Embry-Riddle Prepares for the Solar Eclipse on Aug. 21, 2017

The moon will eclipse the sun and tiny crescent-moon shapes will be projected onto shadowy areas under many trees on Monday, Aug. 21.

The first total solar eclipse to cross the United States since 1776 will reach its maximum at 10:32 a.m. on Embry-Riddle Aeronautical University’s Prescott, Ariz., campus and at 2:50 p.m. on the Daytona Beach, Fla., campus.

Neither campus is located within the “path of totality” – a 70-mile-wide swath in which the moon will completely block the sun – but viewers will be able to experience a significant amount of the eclipse.

“The path of totality across the country will begin along the coast of Oregon and end along the coast of South Carolina when the moon’s shadow will be moving at 1,500 miles per hour,” explained Jason Aufdenberg, associate professor of physics and astronomy on the Daytona Beach Campus. “The next total solar eclipse visible in the United States is only seven years away, on April 8, 2024.”

The university’s two residential campuses are planning numerous eclipse activities:


  • At the recommendation of astronaut Nicole Stott, an Embry-Riddle alumna who serves on the university’s Board of Trustees, two Embry-Riddle delegations under the auspices of Astronomy Without Borders will provide hands-on science learning activities and solar eclipse glasses to young patients at Florida Hospital for Children in Orlando and Ormond Beach.
  • Some 500 solar eclipse glasses will be handed out on campus as students move into their residence halls.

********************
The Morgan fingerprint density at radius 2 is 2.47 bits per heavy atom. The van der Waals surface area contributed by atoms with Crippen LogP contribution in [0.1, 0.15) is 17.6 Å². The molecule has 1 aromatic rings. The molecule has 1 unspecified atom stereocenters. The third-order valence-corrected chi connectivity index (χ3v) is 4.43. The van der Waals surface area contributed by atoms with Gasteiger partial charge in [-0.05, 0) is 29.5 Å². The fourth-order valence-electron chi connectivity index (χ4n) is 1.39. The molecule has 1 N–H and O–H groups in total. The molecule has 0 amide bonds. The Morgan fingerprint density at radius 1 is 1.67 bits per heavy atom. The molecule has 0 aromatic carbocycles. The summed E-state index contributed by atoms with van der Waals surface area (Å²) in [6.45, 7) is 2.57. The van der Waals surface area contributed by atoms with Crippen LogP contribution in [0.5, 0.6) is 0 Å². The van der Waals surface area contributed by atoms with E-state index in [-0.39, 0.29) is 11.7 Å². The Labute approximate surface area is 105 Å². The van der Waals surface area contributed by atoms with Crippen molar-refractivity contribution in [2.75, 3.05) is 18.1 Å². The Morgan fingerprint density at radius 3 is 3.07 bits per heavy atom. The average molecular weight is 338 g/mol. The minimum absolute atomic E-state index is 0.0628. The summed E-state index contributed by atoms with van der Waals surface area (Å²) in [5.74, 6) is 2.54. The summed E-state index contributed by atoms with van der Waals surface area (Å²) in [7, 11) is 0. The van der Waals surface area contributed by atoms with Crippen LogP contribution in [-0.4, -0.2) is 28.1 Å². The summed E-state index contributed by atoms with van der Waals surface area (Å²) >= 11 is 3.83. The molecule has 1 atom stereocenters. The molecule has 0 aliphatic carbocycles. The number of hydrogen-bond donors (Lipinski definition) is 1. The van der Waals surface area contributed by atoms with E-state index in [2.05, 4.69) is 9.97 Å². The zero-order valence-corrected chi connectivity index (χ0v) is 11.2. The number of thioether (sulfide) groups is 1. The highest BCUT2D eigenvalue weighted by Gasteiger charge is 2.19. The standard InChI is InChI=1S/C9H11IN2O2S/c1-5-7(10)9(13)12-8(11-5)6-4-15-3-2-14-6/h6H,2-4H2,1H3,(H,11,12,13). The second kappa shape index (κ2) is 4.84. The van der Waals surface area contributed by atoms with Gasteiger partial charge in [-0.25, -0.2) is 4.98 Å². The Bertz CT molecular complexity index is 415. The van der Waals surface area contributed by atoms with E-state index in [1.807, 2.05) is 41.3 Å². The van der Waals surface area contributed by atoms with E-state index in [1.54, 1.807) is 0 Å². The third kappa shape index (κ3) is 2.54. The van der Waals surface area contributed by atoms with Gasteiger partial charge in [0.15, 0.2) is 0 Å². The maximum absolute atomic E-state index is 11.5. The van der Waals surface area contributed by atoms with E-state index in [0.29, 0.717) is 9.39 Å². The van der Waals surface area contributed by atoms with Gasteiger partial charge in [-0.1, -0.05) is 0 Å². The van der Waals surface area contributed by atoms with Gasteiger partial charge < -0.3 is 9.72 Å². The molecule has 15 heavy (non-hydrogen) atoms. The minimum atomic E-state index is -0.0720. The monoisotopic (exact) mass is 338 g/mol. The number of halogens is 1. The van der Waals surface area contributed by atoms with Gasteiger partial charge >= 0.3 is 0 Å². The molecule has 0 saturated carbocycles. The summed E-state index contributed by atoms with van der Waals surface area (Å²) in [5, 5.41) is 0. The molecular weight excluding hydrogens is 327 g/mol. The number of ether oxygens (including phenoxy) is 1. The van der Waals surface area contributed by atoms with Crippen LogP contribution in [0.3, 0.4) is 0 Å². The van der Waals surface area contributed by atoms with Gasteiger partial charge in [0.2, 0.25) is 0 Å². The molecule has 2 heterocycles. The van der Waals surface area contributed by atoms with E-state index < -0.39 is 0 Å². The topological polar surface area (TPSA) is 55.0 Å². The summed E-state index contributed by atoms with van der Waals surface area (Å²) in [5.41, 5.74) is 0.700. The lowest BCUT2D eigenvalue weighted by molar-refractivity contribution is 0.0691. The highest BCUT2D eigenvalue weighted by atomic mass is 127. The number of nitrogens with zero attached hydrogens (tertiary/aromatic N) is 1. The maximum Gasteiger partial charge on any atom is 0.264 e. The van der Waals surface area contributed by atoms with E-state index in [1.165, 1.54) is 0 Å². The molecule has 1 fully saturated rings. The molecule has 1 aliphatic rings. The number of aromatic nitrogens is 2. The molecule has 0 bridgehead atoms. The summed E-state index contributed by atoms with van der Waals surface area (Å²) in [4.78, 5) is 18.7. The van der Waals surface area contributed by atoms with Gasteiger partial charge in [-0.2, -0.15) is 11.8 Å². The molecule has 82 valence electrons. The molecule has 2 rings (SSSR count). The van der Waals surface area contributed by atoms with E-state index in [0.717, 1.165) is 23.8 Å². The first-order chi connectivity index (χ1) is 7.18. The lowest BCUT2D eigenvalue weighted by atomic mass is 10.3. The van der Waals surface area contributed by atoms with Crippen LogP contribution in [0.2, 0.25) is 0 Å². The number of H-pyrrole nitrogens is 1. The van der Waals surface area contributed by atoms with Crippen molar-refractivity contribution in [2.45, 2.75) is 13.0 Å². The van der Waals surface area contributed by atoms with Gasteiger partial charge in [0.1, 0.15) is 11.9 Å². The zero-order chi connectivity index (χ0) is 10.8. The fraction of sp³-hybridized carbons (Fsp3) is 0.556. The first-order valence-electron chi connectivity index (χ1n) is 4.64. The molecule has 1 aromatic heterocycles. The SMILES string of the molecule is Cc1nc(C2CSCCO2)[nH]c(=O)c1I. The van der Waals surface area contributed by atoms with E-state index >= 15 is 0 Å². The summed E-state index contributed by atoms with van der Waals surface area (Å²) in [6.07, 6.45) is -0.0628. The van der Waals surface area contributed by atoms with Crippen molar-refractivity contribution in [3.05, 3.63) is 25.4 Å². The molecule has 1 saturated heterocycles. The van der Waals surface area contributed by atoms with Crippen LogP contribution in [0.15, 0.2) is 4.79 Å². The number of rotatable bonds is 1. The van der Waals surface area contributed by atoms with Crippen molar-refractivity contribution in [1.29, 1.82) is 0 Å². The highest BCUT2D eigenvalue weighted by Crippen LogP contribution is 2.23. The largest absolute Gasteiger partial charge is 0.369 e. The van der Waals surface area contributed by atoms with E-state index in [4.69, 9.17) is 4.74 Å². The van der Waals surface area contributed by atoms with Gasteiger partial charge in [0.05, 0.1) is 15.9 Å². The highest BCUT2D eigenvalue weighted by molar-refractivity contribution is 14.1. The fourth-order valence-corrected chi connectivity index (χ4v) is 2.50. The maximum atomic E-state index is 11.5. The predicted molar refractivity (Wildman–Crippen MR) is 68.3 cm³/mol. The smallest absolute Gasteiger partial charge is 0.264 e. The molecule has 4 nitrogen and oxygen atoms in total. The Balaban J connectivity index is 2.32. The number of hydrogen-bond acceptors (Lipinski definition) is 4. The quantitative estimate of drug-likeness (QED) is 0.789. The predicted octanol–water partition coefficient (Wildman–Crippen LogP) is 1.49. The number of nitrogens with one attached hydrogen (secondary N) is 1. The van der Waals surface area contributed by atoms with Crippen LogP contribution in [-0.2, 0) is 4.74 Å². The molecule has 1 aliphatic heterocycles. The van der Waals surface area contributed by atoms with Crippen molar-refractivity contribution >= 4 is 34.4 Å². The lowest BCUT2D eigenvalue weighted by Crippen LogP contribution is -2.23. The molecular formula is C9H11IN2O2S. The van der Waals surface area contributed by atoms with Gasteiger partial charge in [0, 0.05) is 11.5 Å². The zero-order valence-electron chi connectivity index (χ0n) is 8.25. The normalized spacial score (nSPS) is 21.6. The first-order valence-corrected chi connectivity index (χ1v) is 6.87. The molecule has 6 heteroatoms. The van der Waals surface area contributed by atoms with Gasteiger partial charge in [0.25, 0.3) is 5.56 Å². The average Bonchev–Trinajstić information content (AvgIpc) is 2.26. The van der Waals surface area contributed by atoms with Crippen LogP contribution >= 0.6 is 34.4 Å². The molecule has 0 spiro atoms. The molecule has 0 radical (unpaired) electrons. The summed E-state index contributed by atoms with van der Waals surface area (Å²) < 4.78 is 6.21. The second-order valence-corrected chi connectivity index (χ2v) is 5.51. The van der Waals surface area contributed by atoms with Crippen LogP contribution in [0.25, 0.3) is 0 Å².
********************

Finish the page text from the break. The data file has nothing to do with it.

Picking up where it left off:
• The Physical Sciences Department will provide a telescope and interpreters at the Connolly Quad on campus.
  •  Admission to a viewing party at the Museum of Arts & Sciences the afternoon of Aug. 21 is free to Embry-Riddle faculty, staff and students who present an Embry-Riddle EagleCard.
  • The nine screens in the College of Arts & Sciences lobby will be used as one “jumbotron” on which NASA’s live feed of the eclipse will be shown.
  • The Student Union will also display live coverage on some of its mounted television screens.


  • Eclipse glasses will be handed out following a Welcome Back Open House hosted by Frank Ayers, chancellor of the Prescott Campus. 
  • Arizona students from Embry-Riddle as well as Arizona State University, faculty and support team members will conduct the flight of two helium-filled high-altitude balloons with student-built payloads to capture and transmit live video from approximately 80,000 feet during the totality of the eclipse. Additional scientific payloads will enhance our understanding of the eclipse effects on Earth. The balloons’ flight paths will cross over the ground station at Wyoming’s Glendo State Park. The Arizona/NASA Space Grant Consortium is partnering with the non-profit organizations of Arizona Near Space Research (ANSR) and the Prescott Astronomy Club to make this project possible. A live stream, to include images from this balloon launch, will be available online. Downlinked still images from the balloon will also be available on YouTube.
  • Everyone is welcome to observe the eclipse through the wide-field telescope at the Embry-Riddle Observatory starting at 9 a.m.
  • The Prescott Astronomy Club will be hosting events during the eclipse at the Prescott Valley Civic Center. More information about these events and other resources can be found online.

NASA tips on safe viewing include information on certified safety glasses that must be worn to view the eclipse directly. The Prescott Astronomy Club also offers online safety information as well as tips to help children view the eclipse.